Diamonds Aren't Forever.

Environmental Degradation and Civil War in the Gem Trade

Gleaming gems shining from plush velvet cases in quiet jewelry

stores make it easy to forget that some of these symbols of love and

prosperity originated in distant lands, deep in the soil of conflict.

It's illegal in the United States to dump the finely ground

ore materials known as "tailings" into waterways. But gem

mining operations outside U.S. borders are not subject to the same

rules, even if run by American companies or if their goods are bought by

U.S. consumers. Large-scale demand calls for large-scale mining, which

involves massive amounts of sedimentation and tailings falling into

water systems around the world. The mercury and cyanide used to separate

gold and copper from rock also finds its way into groundwater. The

victims of these mining activities are generally local wildlife and

indigenous peoples who live in resource-rich regions.

For example, New Orleans-based Freeport-McMoRan was sued in 1996 by

indigenous leaders in Papua New Guinea for dumping 80,000 tons of mine

tailings into the local river system daily. Freeport's

environmental auditors, Dames and Moore, said plans to expand

Freeport's mining activities in Indonesia could "increase its

dumping of untreated tailings to 285,000 tons daily."

The diamond trade in Angola, Sri Lanka, Sierra Leone and the

Democratic Republic of the Congo has become one of the greatest sources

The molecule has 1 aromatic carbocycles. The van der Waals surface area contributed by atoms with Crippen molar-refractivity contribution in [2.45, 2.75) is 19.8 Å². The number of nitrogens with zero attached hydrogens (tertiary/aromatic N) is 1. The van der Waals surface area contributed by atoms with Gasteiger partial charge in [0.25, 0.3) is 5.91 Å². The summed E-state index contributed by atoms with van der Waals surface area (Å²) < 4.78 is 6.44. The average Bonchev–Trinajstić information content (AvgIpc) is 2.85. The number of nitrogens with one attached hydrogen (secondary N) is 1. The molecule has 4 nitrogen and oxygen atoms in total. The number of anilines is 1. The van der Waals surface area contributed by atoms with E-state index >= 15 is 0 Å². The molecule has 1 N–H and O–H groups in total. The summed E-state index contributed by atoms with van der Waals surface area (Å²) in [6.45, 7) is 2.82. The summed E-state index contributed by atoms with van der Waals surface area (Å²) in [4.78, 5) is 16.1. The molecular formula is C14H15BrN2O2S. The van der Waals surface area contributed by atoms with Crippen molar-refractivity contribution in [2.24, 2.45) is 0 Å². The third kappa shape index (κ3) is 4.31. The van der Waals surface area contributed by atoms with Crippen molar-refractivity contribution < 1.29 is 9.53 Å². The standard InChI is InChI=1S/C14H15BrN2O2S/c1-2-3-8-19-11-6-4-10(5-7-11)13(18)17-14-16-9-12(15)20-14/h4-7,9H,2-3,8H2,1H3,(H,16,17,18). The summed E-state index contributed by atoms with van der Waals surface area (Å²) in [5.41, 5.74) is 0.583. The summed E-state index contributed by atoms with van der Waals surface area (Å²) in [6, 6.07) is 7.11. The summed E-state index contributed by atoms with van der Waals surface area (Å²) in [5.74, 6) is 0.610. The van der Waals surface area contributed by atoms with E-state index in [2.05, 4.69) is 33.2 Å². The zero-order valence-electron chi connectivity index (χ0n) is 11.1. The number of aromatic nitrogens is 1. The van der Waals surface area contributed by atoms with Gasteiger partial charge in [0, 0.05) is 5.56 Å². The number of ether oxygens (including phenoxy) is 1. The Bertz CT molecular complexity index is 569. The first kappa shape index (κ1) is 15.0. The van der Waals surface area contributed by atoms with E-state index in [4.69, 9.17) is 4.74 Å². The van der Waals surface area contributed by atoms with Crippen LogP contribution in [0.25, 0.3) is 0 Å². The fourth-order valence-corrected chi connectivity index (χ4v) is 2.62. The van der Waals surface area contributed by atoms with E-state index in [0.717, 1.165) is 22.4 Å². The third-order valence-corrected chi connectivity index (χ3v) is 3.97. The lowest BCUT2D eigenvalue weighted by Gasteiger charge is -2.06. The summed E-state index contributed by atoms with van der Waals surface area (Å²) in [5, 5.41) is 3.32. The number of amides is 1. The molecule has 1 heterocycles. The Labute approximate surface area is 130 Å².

of internal and environmental conflict in those areas. According to the

Africa Policy Information Center, Angolan rebels made an estimated $3.7

billion in diamond sales between 1992 and 1998 to fund their war effort

against the Angolan government. Until the war is over, enforcing

environmentally sensitive mining techniques will continue to be placed

on the back burner. Meanwhile, diverted rivers are causing people to

dislocate, dredging ponds are ruining large areas of land, and the

polluted water table has caused sickness in mining communities, local

villages and wildlife.

Mining for jewels, however, is not inherently destructive. People

have been finding valuable gems and minerals for centuries by panning in

rivers at little environmental cost. There are even "theme

parks" scattered across America that let you "mine your own


Our romance with the stone employs thousands of people in

gem-trading countries such as Namibia and South Africa, bolstering their

economies. Most mining operations in the U.S. and other countries have

extensive regulations requiring environmental assessments and land

reclamation plans. Mines are expected to consider how their activities

will affect native fish and wildlife, as well as abide by rules

regarding air and water protection, waste disposal and the handling of

hazardous materials. In the U.S., state reclamation laws call for

revegetation, area cleanup and protection of surface and groundwater.

But the jewelry trade is a global, interweaving system of importers

and exporters, miners and cutters, buyers and sellers. With no

country-of-origin labeling system, consumers can never be sure if their

jewelry came from a responsible source or one whose mining funded a

civil war, leaked cyanide into groundwater or exploited indigenous

people for their resources.

Jewelry Without Guilt

The tradition of diamonds and gold, especially for wedding and

engagement rings, is firmly embedded in our culture, but we can adorn

ourselves using more environmentally sustainable alternatives. If the